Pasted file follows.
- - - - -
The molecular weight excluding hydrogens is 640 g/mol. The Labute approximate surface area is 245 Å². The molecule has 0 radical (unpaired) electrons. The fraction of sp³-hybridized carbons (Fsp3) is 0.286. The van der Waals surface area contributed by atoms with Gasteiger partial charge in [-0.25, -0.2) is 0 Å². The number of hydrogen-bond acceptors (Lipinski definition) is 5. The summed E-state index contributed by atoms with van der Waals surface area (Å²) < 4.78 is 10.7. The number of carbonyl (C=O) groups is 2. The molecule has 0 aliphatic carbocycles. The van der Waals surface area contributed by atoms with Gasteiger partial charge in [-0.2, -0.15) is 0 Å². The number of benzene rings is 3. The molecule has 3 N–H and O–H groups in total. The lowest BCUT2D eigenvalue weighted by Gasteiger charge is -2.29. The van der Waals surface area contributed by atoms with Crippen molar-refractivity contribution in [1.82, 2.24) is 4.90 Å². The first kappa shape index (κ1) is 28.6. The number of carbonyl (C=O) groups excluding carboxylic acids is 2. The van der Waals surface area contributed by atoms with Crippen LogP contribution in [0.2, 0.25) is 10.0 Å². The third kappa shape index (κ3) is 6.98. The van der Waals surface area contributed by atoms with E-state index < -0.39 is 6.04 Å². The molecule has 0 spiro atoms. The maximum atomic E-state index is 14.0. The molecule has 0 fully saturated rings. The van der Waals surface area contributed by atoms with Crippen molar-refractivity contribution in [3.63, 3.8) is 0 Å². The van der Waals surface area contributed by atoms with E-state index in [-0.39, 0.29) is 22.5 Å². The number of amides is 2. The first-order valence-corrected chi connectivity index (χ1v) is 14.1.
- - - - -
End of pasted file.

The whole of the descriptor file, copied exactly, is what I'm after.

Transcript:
The molecular weight excluding hydrogens is 640 g/mol. The Labute approximate surface area is 245 Å². The molecule has 0 radical (unpaired) electrons. The fraction of sp³-hybridized carbons (Fsp3) is 0.286. The van der Waals surface area contributed by atoms with Gasteiger partial charge in [-0.25, -0.2) is 0 Å². The number of hydrogen-bond acceptors (Lipinski definition) is 5. The summed E-state index contributed by atoms with van der Waals surface area (Å²) < 4.78 is 10.7. The number of carbonyl (C=O) groups is 2. The molecule has 0 aliphatic carbocycles. The van der Waals surface area contributed by atoms with Gasteiger partial charge in [-0.2, -0.15) is 0 Å². The number of benzene rings is 3. The molecule has 3 N–H and O–H groups in total. The lowest BCUT2D eigenvalue weighted by Gasteiger charge is -2.29. The van der Waals surface area contributed by atoms with Crippen molar-refractivity contribution in [1.82, 2.24) is 4.90 Å². The first kappa shape index (κ1) is 28.6. The number of carbonyl (C=O) groups excluding carboxylic acids is 2. The van der Waals surface area contributed by atoms with Crippen LogP contribution in [0.2, 0.25) is 10.0 Å². The third kappa shape index (κ3) is 6.98. The van der Waals surface area contributed by atoms with E-state index < -0.39 is 6.04 Å². The molecule has 0 spiro atoms. The maximum atomic E-state index is 14.0. The molecule has 0 fully saturated rings. The van der Waals surface area contributed by atoms with Crippen molar-refractivity contribution in [3.63, 3.8) is 0 Å². The van der Waals surface area contributed by atoms with E-state index in [-0.39, 0.29) is 22.5 Å². The number of amides is 2. The first-order valence-corrected chi connectivity index (χ1v) is 14.1.